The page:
Why our children are less patient, more lonely and more entitled than generations before?

** The following article was copied from yourmodernfamily.com

Study after study proves what we have guessed…

It’s the scary truth that our children face.   It’s more real than ever, this downhill slope that our kids are facing.  As a teacher and play therapist, I’ve had the opportunity to work with many children over the years, as well as many parents. . In that time, I’ve watched children’s social and emotional skills get worse, along with their academic behavior.  Children today aren’t prepared for life the way that they used to be. Now they are expecting more but doing less. They are coming to school but struggling to learn and stay focused. They are wanting to do more, but have less focus.

 Lonelier, Entitled, Less Patient … why?

There is a reason:  Our current lifestyle choices have impacted our children. All of the latest technologies, the modern trends, the most recent advancements. While we all want what’s best for our children, it has sadly led them down a path that has left them less-prepared for their own lives.

1. The SCREEN TIME dilemma:

Too much screen time. Giving our children electronic devices can easily backfire. Technology & screen time take time away from reading and playing. It decreases attention span, sets up the need for immediate gratification, and leaves children open to challenges in school and at home.

They lose the ability to focus on things and listen attentively because they have become accustomed to watching things in a fast-paced, fun, always-exciting way.  Children have a hard time coming back to reality, after being in virtual reality.

Take this story from PsychologyToday.com about a little boy on his video game, during a family gathering:

After being on his handheld electronic game for an hour, “A perfect storm is brewing. His brain and psyche become overstimulated and excited — on fire! His nervous system shifts into high gear and settles there while he attempts to master different situations, strategizing, surviving, and defending his turf. His heart rate increases and his blood pressure rises — he’s ready to do battle.  The screen virtually locks his eyes into position and sends signal after signal: “It’s bright daylight out, nowhere near time for bed!” – he’s ready to fight or escape!”  

The story goes on to say that his little sister came over and put her hand on the game. He hadn’t noticed her walking towards him because he was so involved in the game. Due to his elevated feelings, he screams at her and runs to his room. His mother follows him and tells him to get off of the electronics and get ready for bed, which makes him feel frustrated, as well as physically and emotionally angry.   He was ripped out of his “fun” virtual world and put into a “boring” real world.   Kids just can’t adjust so quickly.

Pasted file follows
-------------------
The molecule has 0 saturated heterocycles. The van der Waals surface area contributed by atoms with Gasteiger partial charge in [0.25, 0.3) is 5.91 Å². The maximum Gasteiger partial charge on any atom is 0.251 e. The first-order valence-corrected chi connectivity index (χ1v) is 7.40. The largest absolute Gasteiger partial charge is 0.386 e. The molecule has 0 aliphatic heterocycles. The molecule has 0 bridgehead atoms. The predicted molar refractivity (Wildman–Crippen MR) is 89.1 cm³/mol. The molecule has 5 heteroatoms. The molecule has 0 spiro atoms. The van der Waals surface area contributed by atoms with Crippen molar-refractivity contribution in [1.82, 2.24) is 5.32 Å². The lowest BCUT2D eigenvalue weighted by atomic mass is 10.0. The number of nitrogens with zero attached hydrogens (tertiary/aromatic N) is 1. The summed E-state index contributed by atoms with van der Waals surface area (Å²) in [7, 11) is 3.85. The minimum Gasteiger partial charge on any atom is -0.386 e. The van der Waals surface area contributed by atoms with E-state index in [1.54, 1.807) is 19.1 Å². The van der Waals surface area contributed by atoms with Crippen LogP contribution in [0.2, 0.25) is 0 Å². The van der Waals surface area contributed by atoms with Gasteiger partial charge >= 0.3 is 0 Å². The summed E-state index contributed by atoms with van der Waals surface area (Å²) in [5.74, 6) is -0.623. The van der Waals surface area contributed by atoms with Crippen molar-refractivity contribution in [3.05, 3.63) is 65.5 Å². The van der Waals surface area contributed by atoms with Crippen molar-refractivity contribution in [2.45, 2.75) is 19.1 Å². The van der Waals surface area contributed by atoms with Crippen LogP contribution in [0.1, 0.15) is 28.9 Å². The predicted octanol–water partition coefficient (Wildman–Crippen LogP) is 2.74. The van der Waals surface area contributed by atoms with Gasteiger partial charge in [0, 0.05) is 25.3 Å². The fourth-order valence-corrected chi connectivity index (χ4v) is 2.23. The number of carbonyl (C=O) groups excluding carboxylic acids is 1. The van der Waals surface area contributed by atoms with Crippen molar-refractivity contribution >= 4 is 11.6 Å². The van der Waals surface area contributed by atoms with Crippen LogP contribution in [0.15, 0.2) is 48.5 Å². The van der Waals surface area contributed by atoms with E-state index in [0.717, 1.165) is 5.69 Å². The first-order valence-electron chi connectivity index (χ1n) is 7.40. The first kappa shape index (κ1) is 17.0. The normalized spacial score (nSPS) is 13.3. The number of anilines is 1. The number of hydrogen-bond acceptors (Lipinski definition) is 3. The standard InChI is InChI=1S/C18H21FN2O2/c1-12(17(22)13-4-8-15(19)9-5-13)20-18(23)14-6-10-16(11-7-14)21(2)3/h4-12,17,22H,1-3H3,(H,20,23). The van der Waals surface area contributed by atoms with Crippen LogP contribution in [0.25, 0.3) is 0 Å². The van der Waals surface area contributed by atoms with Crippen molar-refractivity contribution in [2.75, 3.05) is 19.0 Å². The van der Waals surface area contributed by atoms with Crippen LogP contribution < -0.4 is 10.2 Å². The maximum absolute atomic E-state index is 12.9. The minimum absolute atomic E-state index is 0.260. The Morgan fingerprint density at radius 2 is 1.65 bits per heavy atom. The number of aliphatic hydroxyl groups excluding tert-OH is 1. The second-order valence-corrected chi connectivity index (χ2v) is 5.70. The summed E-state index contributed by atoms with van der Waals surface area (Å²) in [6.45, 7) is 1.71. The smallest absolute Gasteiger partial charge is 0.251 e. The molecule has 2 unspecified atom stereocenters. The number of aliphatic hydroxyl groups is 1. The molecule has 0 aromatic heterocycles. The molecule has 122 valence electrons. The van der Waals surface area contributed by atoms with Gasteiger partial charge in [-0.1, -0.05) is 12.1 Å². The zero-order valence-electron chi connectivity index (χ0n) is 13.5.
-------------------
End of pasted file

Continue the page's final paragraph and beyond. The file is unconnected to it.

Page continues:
2. The “Don’t be bored” dilemma

We are all so busy these days and to help our children stay busy and not be bored, we end up giving them a tablet, a phone, an iPod.  The problem?   We are doing our kids a disservice.  We are taking away their ability to entertain themselves, to come up with a solution, to be creative.

In turn,  we end up spending less quality time with our kids (sitting on the sofa while you are both focused on individual sources of technology is not quality time).   We are not connecting with our children.  Our children are relying on electronics to keep them from being bored and they are forgetting how to keep themselves entertained, or to just let their minds be still to daydream.

3. The “LET ME MAKE YOU HAPPY” dilemma

“Families [overly] centered on children create anxious, exhausted parents and demanding, entitled children. We parents today are too quick to sacrifice our lives for our kids. Most of us have created child-centered families, where our children hold priority over our time, energy and attention.” ~Code, Wall Street Journal

We, as parents, have the best intentions when we make these decisions, to do whatever we can for our children: giving in to what they want so often. We want our children to be happy, we want them to feel loved, we want to see them smile. Unfortunately, by doing everything for our children and giving them everything that they want… we are creating people who will not be happy in the long run.

As a therapist, I often hear parents say things like “She doesn’t like vegetables, so I don’t even try to give them to her anymore” or “If he went to bed when I wanted him to, he would be up too early” or “She doesn’t like to hold my hand in the parking lot.”